The past several years we’ve noticed a trend amongst, Harley and Victory. Several months after publicly announcing the spectrum of their new model lineups, the two manufacturers follow up by releasing mid-year models. Delving even further into this trend, those mid-year models, for the most part, have been geared towards younger riders via either a low price point, fresh styling cues, or both.
Now, we’re not sure if they’re trying to start a new trend, or just trying to get a step ahead of Harley, but this past January at the Progressive International Motorcycle Show, Victory didn’t intro a mid-year model for 2012, but instead brought out its first 2013 model, the new Judge. And with its five-star mag wheels, new sculpted bodywork, blacked out accents, and modest price tag of $13,999, the Judge has many points the younger crowd seems to key in on.
A new model to the Victory fleet, the press material refers to the Judge as having muscle-car-inspired styling and American power. Well, after having tested many bikes with the Freedom 106/6 V-twin powertrain, it’s been proven to us many times over that Victory’s engine/transmission combination provides good power and torque (113 lb-ft according to Victory literature) to get its models hustling down the street—especially the cruiser models. And with the Judge sporting 16-inch, five-spoke cast wheels, with a 130mm front, and 140mm rear with raised white letter Dunlop rubber, distinct bodylines highlighting the new skin, all black slash tip exhaust, and a robust yet aggressive stance, it’s easy to see how the Victory design team could have traveled back in time to the drag strips and streets of the ’70s for inspiration.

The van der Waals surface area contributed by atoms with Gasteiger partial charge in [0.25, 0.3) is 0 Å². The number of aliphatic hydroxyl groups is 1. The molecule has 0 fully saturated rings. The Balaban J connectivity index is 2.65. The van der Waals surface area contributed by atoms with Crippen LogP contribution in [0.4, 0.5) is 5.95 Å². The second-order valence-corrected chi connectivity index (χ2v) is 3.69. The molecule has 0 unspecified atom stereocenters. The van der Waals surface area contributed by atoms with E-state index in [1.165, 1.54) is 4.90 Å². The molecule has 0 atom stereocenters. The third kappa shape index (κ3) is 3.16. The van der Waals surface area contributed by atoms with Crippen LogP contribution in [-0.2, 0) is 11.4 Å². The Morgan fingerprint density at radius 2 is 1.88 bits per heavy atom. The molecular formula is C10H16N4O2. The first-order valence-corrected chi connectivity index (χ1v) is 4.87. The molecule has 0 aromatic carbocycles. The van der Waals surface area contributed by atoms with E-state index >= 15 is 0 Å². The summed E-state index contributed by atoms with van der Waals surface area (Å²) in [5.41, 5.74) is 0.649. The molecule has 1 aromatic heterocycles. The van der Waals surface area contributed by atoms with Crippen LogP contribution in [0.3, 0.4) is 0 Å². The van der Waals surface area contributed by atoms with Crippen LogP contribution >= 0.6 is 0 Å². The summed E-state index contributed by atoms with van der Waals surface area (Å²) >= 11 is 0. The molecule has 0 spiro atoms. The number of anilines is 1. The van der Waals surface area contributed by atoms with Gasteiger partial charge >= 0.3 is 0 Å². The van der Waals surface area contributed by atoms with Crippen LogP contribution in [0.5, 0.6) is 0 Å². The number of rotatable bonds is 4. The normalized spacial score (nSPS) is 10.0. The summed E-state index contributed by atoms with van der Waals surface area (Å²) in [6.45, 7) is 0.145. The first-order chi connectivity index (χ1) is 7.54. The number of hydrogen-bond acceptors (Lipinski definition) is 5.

Back in February, Victory invited a group of motorcycle journalists out to the retirement/vacation community of Palm Springs, California, to take the Judge out for a day-long testride. It was quickly determined that the immediate area of prestigious gated communities and their tightly manicured golf courses probably weren’t the best places to unleash the journos on new bikes, so we were directed to the mountain roads leading to Idyllwild, California, backing the Golf Capital of the World.
Judge in Suede Nuclear Sunset.
Throwing a leg over the Judge and settling into its 25.9-inch seat height, we realized it isn’t the lowest we’ve sat on but the combination of the 4.5-gallon gas tank tapering down in between your legs and the slightly raised bucket of the rider’s seat, it does give you the feeling of sitting in the bike rather than on top of it. Compound that with the mid-mount foot controls and drag bars, and we found the seating position ideal for our 5-foot-10-inch, frame. The drag bars have a slight pull back and are mounted in risers that push the bars towards the rider but still puts the average-height rider in somewhat of a slightly forward-leaning position. Working our way through the twisties climbing up and down the backroads we found this riding position to be rather confidence-inspiring, providing a well-balanced and easy-to-lean/maneuver machine. While we found the riding position to be rather comfortable for our all-day road trip, we could see how riders that are significantly taller, might feel a little crunched up after a long ride in the saddle.
We hit some really good curves on our testride and with the 64.8-inch wheel base (shortened up compared to other Vic cruiser models), 16-inch wheels, and seating position, the bike had a nice low center of gravity and was well balanced. We found it easy to dip the 660-pound bike through turns and maneuvering the 130mm front tire provided a nice solid leading path. What was most noticeable was getting the 140mm rear over and in and out of quick and tight turns compared to the 250mm found on Victory’s other muscular machine, the Hammer S.